Following Henry’s death, the English reformers, under the leadership of Thomas Cranmer, quickly went to work in reforming the English Church. Yet many reformers remained less than satisfied with Cranmer’s reforms. Still others believed Cranmer had gone too far.
Although Cranmer embraced many reforms, such as the reading of scripture and abolishment of clerical celibacy, he continued certain Catholic practices. For example, his first edition of the Book of Common Prayer in 1549 still named the celebration of Eucharist as the service of Holy Communion, commonly called the Mass. Later editions abolished the term Mass and simply refer to the liturgy as the Lord’s Supper. In many places, clergy continued to wear vestments, despite the desire of reformers for more simple attire, often consisting of a black cassock, white surplice and preaching scarf.
Catholic or Reformed?
A question the English reformers faced by the middle of the 1500s was whether the English church was Catholic or Reformed. A word of clarification is helpful here. The English church still understood itself to be catholic, in the sense that it remained a part of the Church of Christ. And as we continue to profess today in the Creed each Sunday, we believe that the Church is “one, holy, catholic, and apostolic.”
The Church is one for we are united in one Lord, one Body, the Body of Christ. The Church is holy because Christ is holy. And the Church is catholic, because its mission is broad, universal, and far-reaching. Finally, the Church is apostolic, as it continues to proclaim Christ’s teaching as handed down to us by the Apostles.
However, the word catholic carried another meaning for the Reformers. It was a term used to describe external appearances, teachings, and practices as one would find in the Church of Rome. Incense, vestments, and statues were all perceived to be catholic customs. Reformers opposed such practices as they considered them to be non-biblical.
Furthermore, any teaching considered Roman was considered suspect, if not wrong, such as belief in the real presence of Christ in the Eucharist. Many Reformers insisted the Eucharist to be a memorial, whereas those on the more “catholic” side maintained an understanding of the Eucharist as the real presence of Christ.
For centuries the Church of England would be torn between those on either side of the catholic and reformed debate. At times, the conflict between the two positions would be violent and deadly.
Interesting enough, the Church of England, unlike its fellow Catholic and Lutheran churches, did not establish a formal catechism or definitive church teaching. Instead, the foundations of the church’s teachings were the Bible, the apostolic creeds, and the Book of Common Prayer, which included the 39 Articles affirming the same.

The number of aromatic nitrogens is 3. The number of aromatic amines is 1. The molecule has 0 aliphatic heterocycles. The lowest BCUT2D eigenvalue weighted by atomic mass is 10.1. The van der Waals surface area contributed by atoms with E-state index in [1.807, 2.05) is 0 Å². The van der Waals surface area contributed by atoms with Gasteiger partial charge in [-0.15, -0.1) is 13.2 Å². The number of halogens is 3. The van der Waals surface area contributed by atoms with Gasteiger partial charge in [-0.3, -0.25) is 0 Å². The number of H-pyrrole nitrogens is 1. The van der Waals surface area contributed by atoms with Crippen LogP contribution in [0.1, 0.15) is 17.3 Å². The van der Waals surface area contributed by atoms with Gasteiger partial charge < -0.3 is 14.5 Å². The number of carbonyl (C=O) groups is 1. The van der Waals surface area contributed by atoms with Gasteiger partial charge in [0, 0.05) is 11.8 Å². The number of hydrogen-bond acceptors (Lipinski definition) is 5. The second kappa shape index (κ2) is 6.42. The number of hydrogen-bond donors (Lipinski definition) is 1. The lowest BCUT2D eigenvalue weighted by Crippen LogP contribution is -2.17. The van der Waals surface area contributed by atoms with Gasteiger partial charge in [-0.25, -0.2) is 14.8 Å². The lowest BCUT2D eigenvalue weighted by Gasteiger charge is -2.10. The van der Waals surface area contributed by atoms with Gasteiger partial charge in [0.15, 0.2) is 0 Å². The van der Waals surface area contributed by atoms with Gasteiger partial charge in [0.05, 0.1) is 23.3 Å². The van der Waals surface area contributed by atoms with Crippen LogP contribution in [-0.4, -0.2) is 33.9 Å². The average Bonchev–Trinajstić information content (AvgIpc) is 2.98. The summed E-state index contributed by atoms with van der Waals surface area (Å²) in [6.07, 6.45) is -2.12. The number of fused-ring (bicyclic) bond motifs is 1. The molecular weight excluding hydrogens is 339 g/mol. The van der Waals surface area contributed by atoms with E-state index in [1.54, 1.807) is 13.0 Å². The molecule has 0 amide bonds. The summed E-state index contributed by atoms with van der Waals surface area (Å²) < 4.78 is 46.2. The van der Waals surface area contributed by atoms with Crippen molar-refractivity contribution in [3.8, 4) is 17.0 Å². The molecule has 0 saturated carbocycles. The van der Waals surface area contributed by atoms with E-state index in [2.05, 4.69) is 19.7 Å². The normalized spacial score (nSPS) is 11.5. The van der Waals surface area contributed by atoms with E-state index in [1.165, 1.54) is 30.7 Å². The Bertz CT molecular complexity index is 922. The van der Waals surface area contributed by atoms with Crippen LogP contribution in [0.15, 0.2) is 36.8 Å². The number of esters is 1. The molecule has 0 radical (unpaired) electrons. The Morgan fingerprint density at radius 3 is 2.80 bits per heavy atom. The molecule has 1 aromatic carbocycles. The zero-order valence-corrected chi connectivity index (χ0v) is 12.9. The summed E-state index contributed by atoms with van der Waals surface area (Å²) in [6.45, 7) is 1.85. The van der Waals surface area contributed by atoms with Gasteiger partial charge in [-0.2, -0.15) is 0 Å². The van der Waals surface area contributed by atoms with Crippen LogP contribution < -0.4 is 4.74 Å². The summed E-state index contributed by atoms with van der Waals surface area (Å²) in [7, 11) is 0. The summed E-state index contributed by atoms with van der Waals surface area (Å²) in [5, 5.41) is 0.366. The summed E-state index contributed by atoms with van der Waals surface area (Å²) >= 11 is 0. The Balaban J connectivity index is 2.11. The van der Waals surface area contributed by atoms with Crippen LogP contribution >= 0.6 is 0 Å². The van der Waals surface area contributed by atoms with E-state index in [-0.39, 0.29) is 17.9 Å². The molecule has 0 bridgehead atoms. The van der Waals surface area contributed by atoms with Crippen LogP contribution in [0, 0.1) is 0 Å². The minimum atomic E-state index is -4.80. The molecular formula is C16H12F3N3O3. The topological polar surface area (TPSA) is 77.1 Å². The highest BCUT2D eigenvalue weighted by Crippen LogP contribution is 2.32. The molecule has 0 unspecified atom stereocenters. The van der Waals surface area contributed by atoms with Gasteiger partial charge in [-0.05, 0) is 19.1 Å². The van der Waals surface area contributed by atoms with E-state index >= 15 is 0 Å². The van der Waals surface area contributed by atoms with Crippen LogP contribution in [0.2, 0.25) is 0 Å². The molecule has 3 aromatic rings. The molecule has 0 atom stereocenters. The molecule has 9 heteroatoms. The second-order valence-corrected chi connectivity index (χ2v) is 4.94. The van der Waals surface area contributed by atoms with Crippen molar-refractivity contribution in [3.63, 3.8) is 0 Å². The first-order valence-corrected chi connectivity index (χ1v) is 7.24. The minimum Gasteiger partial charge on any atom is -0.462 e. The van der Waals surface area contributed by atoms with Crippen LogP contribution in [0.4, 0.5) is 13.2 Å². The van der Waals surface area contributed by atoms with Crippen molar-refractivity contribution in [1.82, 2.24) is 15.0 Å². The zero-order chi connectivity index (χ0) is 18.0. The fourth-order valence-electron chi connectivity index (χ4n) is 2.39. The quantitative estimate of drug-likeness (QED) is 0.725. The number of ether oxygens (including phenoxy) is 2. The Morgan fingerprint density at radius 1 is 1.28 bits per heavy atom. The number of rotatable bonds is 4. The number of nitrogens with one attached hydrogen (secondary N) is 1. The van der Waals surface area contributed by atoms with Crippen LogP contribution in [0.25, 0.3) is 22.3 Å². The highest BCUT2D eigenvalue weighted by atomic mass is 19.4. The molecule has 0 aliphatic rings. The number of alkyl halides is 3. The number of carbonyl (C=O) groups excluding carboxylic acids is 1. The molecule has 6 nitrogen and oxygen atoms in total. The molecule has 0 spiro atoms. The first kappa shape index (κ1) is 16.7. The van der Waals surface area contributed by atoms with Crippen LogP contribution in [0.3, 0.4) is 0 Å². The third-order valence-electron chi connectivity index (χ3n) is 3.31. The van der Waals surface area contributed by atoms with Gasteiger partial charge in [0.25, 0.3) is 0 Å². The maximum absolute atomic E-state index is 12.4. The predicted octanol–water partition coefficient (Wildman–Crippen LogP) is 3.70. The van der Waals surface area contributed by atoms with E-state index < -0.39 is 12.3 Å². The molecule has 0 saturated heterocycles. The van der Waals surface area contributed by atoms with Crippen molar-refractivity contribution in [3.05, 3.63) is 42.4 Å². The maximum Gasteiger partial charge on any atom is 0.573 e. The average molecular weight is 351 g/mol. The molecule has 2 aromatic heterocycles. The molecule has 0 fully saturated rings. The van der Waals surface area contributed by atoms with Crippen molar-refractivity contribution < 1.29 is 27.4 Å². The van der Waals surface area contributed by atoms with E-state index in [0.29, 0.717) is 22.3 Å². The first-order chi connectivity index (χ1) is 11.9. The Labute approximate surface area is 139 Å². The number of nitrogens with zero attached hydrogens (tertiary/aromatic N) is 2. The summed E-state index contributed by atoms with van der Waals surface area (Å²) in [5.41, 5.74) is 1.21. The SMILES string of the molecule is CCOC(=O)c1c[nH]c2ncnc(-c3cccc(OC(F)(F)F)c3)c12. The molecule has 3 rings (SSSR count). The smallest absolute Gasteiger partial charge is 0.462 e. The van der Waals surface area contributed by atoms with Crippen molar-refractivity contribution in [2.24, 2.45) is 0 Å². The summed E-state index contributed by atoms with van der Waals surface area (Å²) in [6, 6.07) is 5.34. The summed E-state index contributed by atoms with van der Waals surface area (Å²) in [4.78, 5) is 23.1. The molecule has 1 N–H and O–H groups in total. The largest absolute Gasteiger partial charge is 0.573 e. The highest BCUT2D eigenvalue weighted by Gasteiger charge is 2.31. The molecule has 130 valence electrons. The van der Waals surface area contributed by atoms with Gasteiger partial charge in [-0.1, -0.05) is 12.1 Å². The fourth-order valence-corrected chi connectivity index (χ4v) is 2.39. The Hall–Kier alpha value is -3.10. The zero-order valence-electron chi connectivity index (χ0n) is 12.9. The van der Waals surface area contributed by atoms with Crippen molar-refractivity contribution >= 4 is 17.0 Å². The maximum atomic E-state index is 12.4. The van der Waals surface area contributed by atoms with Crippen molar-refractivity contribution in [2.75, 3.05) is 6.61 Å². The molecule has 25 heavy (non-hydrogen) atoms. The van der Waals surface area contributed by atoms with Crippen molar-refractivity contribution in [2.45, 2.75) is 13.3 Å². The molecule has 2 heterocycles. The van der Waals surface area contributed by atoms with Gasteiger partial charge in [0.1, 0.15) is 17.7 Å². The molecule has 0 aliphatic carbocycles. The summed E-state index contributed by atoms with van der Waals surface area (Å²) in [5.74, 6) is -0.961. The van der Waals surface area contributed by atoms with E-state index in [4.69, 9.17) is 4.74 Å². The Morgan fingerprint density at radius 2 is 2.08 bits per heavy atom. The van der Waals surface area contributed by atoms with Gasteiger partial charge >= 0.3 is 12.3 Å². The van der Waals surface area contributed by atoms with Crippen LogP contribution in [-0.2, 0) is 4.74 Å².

In a way, the church’s lack of a clearly defined authoritative teaching has been both a blessing and a curse. A blessing in that the church allows for a wide range of theological opinion. A curse in that a lack of clear teaching has led to some division in the Anglican Communion today. The challenge for the Anglican Communion today is to hold a prayerful unity and respect for dialogue among those of differing opinion.
Fortunately, another position has been proposed over time, otherwise known as the via mediaor middle way. That position argues the Anglican Church to be both catholic and reformed. Although, as we shall discover next week, there are critics of even this position.
The issues that gave rise to the Church of England continue to challenge the Church today. Can the Church welcome diversity of theological opinion, discipline, and practice and still remain united as one? Who, or what, serves as the ultimate authority in interpreting the Bible and guidance of the Church? The Archbishop of Canterbury? The primates of the national churches? Bishops of local dioceses? These are the questions facing the Anglican Communion today. Interesting enough, they are also the very issues facing many other Christian churches, such as the Roman, Lutheran, and United churches.
Sermon for the First Sunday of Lent 2017
Rev. Don Beyers, Assistant Curate
Well, my friends, the season of spring is upon us. But not the spring you imagine. Certainly the weather outside makes that clear. No, I speak of another spring: the springtime of faith, the season of Lent. A season for spiritual renewal, a time for pruning the weeds that strap our soul, a time to clean the cobwebs that cloud our vision of the Good, the True, and the Beautiful.
Our season of Lent has its origins in the early Church when persons preparing for Baptism at Easter would be instructed in the faith and made ready for the great Easter feast. Through study, prayer, and penitential acts, the candidates would renounce their former ways so as to embrace the way of Christ. Over time, the preparation for Easter included all members and involved acts of penance.